• Linda Ronstadt: Linda Ronstadt was a pop singer who covered rock 'n' roll songs at times. She didn't maintain a working band for studio albums, which sets her apart from, say, Pat Benatar, who I would say absolutely merits Hall of Fame inclusion.

• Cat Stevens: See Peter Gabriel, Hall and Oates, and/or Linda Ronstadt.

• Link Wray: As a pioneer of the guitar sound and style that defined early rock 'n' roll, Link Wray is not only a worthy but necessary inclusion into the Hall of Fame.

• Yes: Despite their extended, occasionally meandering compositions, Yes were absolutely a rock band, maintaining a simple five-piece lineup (vocals, guitar, keyboards, bass, drums) and significantly cranking up the power of their music live—check Yessongs out sometime, if you haven't. Massively successful and influential, they are absolutely Hall of Fame material.

• The Zombies: While they only had a few hits, they maintained the same lineup for their original creative lifespan, and as far as 1960s pop goes, they're OK. Like many other bands, their critical reputation is inflated relative to their status in the memory of the general public. I wouldn't nominate them, or vote for them, for the Hall of Fame, though they are undeniably a rock 'n' roll band.

The reason the Rock and Roll Hall of Fame is so fucked up is that in many ways it's the only game in town. Sure, there's a Country Music Hall of Fame, but country knows how to patrol its borders—they're never gonna induct Nelly just 'cause he had Tim McGraw sing on a track. What's really needed is 1) a Pop Music Hall of Fame, which would enable all the hip-hop, disco, and other non-rock 'n' roll acts currently in the Rock and Roll Hall of Fame to have a home they could be proud of; and 2) a better understanding, culturally, of what rock 'n' roll really is. Acceptance of the idea that it is a fairly specific thing—an organic, small group music made with guitars, bass, and drums, sometimes keyboards, occasionally horns, even less frequently other instruments—would quiet down a lot of bullshit cultural debate. Because musicians know the score. People who are actually in rock 'n' roll bands know exactly who they are and what they're doing. It's critics who fuck everything up by trying to shoehorn their favorite songs and performers into categories where they don't belong—something even the performers in question would cheerfully admit. Go ahead and ask LL Cool J, on or off the record, if he thinks of himself as a rock 'n' roll artist.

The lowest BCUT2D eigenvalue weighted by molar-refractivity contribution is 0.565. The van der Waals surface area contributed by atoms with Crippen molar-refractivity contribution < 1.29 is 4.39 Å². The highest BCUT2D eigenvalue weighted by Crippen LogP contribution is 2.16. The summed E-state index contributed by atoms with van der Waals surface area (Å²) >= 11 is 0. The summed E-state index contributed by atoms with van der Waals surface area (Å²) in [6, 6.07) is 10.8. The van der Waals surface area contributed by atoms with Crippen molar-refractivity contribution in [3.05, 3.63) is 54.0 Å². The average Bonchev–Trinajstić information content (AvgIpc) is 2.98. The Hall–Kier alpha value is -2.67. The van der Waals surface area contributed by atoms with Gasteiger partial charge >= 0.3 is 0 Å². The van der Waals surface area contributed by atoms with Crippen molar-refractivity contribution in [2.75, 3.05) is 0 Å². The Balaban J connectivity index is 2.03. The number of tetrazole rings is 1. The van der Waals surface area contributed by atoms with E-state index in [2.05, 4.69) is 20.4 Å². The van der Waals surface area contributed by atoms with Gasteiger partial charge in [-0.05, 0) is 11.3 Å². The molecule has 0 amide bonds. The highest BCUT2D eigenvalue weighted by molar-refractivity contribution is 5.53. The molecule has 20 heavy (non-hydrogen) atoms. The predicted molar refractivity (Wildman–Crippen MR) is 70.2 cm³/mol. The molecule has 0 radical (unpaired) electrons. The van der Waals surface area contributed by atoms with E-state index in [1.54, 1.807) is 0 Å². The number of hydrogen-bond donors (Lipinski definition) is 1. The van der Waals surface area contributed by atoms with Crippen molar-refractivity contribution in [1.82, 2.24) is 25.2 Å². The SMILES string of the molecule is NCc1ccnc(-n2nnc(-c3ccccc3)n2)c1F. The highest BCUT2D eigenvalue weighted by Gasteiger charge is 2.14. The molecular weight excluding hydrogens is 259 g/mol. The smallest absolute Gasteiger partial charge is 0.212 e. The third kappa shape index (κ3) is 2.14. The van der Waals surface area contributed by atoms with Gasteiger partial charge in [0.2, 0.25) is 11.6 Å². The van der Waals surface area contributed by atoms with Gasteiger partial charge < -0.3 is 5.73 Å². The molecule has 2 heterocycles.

Of course, it should be obvious that saying that a given band (or, more likely, solo performer) should not be in the Rock and Roll Hall of Fame is not the same thing as saying that band or artist makes bad music. It's just saying that categories matter. Pop music is music that's popular, whatever that happens to be in a given year. Rock 'n' roll, though, is a traditional form of music—a folk form. It should be celebrated as such.

Of course, it's too late now. Mine is a minority opinion, and has been for decades: most people have long since subscribed to the ad-exec definition of "rock and roll." So fuck it. Thanks for reading.